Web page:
As Covid-19 cases continue to climb, we are left to wonder how the healthcare system will be impacted if this trend continues. The Medium spoke with Dr. Lawrence Loh, the medical officer of health for the Region of Peel, and Dr. Sumontra Chakrabarti, an infectious disease specialist with Trillium Health Partners, about their first-hand experiences dealing with the resurgence of Covid-19.  

There are many different factors at play with the second wave of Covid-19. One of these factors is the re-opening of in-person classes.

While the re-opening of schools may seem to be the primary cause for the increase in Covid-19 cases, with In Saugareporting a total of 20 confirmed cases in Mississauga schools as of October 1, Dr. Lawrence Loh reveals that the opening of schools is not as big of a factor as we might think.

When asked about the role schools and in-person classes played in the recent increase of Covid-19 cases, Dr. Loh argued that people are more likely to contract the virus from family members and colleagues.

While we have seen cases in school-aged children and school staff […] In the past two weeks, at least half of all Peel cases continue to be related to transmissions in the home, with remaining cases acquired in social settings, private gatherings, and workplaces,” said Dr.Loh.

Dr. Sumontra Chakrabarti of Trillium Health Partners echoed some of Dr. Loh’s concerns regarding the re-opening of schools.

Dr. Chakrabarti stated that it is vital to keep classrooms as spread out as possible in accordance with social distancing measures and ensure that all school children, grade four and up, are wearing masks in the classrooms. 

Moreover, Dr. Chakrabarti emphasized that the most important thing we can do to protect our students is to lower community transmission. “It’s on us to decrease the number of contacts we are having […] with thanksgiving coming up; it is not the year to have a big family reunion.”

Both Dr. Loh and Dr. Chakrabarti also stressed the significance of the upcoming flu season and the complications it will bring in with the current state of Covid-19 statistics.  

Dr. Loh stated that it is absolutely vital to get the flu shot this year for three critical reasons.

“[The flu shot] reduces the chances of having an illness that can be confused for Covid-19, reduces the strain on our healthcare system, reduces the chance of cross-infecting people with Covid-19, and the flu at the same time,” said Dr. Loh. “[Additionally] it also prevents outbreaks of both viruses.”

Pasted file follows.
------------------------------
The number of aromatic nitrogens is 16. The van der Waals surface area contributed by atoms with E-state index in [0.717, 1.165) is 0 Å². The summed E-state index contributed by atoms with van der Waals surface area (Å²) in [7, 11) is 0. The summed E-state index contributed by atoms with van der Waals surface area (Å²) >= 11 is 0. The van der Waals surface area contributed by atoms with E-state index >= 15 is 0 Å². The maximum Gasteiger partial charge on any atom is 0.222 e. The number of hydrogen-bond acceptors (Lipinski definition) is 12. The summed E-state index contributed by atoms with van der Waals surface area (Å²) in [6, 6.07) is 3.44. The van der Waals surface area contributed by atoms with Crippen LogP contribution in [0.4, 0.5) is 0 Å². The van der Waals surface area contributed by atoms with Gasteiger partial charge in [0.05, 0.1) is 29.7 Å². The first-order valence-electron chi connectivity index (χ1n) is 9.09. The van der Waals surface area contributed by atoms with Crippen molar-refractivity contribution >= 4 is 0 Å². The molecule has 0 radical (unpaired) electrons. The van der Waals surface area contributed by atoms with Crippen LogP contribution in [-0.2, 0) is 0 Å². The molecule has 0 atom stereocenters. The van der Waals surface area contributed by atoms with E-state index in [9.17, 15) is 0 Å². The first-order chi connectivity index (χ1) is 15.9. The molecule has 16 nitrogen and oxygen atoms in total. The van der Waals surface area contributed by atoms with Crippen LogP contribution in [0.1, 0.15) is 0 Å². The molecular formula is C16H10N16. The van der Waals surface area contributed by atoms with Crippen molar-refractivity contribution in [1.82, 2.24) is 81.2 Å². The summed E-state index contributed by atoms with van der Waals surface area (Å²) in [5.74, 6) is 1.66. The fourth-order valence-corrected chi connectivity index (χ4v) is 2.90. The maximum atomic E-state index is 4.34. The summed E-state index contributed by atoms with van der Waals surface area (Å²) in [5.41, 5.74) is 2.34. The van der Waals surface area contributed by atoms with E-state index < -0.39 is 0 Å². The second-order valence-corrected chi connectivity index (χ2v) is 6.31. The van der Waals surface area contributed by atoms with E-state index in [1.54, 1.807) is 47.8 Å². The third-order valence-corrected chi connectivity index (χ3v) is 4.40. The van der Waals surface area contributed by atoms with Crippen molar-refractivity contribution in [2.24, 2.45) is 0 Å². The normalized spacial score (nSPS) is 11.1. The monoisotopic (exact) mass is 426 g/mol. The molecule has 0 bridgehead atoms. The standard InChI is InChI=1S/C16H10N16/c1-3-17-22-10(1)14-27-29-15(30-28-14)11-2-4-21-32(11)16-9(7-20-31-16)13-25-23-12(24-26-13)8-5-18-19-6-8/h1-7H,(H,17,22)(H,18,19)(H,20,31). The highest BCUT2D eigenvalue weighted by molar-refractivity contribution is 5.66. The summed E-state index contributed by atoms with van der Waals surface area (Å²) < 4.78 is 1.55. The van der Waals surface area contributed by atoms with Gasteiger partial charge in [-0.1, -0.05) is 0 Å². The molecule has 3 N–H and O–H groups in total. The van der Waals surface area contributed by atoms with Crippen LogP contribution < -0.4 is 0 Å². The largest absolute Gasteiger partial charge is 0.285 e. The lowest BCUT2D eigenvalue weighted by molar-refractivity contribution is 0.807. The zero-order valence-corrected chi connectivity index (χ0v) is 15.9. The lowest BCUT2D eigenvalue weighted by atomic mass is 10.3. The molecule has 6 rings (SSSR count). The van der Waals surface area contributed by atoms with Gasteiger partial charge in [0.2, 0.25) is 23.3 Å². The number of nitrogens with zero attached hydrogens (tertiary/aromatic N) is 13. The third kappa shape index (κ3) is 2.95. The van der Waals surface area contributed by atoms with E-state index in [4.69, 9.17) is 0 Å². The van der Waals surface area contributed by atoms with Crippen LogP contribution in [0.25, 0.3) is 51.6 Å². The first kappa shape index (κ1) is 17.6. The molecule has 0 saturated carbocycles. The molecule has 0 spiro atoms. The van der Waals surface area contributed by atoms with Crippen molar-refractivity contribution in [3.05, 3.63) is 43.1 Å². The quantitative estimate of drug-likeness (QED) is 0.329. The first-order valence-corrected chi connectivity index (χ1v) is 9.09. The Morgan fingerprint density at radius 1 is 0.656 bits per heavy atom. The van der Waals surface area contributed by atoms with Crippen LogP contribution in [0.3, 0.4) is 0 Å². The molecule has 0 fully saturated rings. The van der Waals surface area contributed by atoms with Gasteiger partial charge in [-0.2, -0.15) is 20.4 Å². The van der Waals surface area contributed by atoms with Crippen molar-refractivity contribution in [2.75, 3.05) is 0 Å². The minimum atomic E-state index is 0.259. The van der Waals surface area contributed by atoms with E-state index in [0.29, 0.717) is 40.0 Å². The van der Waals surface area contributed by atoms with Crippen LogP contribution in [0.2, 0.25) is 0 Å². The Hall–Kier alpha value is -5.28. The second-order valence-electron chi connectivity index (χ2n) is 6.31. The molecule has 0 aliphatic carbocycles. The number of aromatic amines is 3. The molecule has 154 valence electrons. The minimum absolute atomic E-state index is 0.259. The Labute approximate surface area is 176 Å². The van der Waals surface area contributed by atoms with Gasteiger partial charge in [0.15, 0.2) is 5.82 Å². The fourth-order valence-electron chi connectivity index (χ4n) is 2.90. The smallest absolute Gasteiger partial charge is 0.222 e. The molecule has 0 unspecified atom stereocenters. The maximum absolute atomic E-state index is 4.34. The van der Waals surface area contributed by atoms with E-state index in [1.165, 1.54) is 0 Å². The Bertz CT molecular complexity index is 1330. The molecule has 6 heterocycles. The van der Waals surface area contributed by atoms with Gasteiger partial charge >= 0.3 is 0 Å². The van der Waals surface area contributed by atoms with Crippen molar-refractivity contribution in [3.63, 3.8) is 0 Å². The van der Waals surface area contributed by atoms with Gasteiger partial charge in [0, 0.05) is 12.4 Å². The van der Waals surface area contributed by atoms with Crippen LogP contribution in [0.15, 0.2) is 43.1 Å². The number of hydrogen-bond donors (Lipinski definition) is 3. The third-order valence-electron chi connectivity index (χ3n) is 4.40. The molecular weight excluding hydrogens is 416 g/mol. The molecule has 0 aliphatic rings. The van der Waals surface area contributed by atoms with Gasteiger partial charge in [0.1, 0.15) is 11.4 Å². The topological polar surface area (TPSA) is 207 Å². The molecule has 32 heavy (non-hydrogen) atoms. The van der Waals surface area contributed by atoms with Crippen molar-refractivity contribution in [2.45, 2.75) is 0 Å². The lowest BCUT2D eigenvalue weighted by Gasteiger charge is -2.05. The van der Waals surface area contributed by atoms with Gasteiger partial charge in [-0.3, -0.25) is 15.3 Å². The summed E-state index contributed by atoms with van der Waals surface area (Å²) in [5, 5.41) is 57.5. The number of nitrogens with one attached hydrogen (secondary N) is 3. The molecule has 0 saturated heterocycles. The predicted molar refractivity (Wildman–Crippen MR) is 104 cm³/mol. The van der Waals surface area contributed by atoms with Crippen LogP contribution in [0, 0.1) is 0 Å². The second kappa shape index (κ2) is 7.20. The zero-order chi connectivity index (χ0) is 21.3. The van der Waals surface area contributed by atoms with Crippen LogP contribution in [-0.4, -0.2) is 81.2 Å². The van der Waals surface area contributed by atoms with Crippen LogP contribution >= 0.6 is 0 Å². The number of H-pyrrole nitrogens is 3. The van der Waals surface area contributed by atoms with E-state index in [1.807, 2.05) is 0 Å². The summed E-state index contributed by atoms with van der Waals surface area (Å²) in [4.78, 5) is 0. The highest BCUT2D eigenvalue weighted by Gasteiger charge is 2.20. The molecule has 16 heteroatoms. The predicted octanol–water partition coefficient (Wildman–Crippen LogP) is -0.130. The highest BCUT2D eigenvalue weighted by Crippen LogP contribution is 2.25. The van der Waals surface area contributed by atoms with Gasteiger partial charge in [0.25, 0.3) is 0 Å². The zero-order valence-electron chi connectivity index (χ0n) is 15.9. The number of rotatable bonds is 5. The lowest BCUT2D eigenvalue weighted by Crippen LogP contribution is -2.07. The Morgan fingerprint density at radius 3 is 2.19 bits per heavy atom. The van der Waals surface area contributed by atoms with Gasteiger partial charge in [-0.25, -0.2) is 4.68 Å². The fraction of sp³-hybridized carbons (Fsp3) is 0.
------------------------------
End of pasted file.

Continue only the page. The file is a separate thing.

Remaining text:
Dr. Chakrabarti stated that Covid-19 and the flu could be similar in many ways, making them “potentially identical.” Covid-19 has been generally characterized by anosmia, which is the inability to taste or smell, but anosmia can be observed among flu symptoms as well. 

“If you feel unwell in any way, it is best to err on the side of caution […] and get yourself tested,” advised Dr. Chakrabarti.

However, while it is still vital for everyone to follow the precautionary Covid-19 measures, both medical professionals believe that when the second wave of Covid-19 arrives, we will be more prepared than before.

“We have our [personal protective equipment], we have our protocol for what to do with patients who are in the hospital and contagious,” stated Dr. Chakrabarti regarding how medical professionals are prepared for a second surge in case numbers.

“If there is a wave, we will be able to deal with it better,” continued Dr. Chakrabarti. “Our testing capability is way better than it was back in March. [Moreover,] we can see it happening from far off, and we can do certain things to try to mitigate that.”

Additionally, Dr. Loh explains how we are now much more knowledgeable about the virus than during its initial emergence. However, he emphasizes the importance of social solidarity in the fight against a second wave. “We need everyone to do their part,” stated Dr. Loh. “Now is not the time to be complacent.”

Dr. Loh also offered some advice on what we can all do to control the spread of Covid-19.

“Covid-19 can be controlled with a few simple rules: As cases rise, your bubble should shrink,” explained Dr. Loh. “It’s okay to interact outside of that bubble, but for all interactions following the Core Four precautions, [which include] physical distancing, mask-wearing, hand washing, and staying home if sick, will keep you safe.”

Dr. Loh also touched upon social, institutional, and personal responsibility in stemming the spread of the novel coronavirus. “Workplaces need to put precautions in place [and] hosts of social gatherings should limit numbers,” said Dr. Loh. 

In facing this unprecedented crisis, we need to readjust our mode of thinking and remember that, as Dr. Loh nicely puts it, “less is more during a pandemic.”

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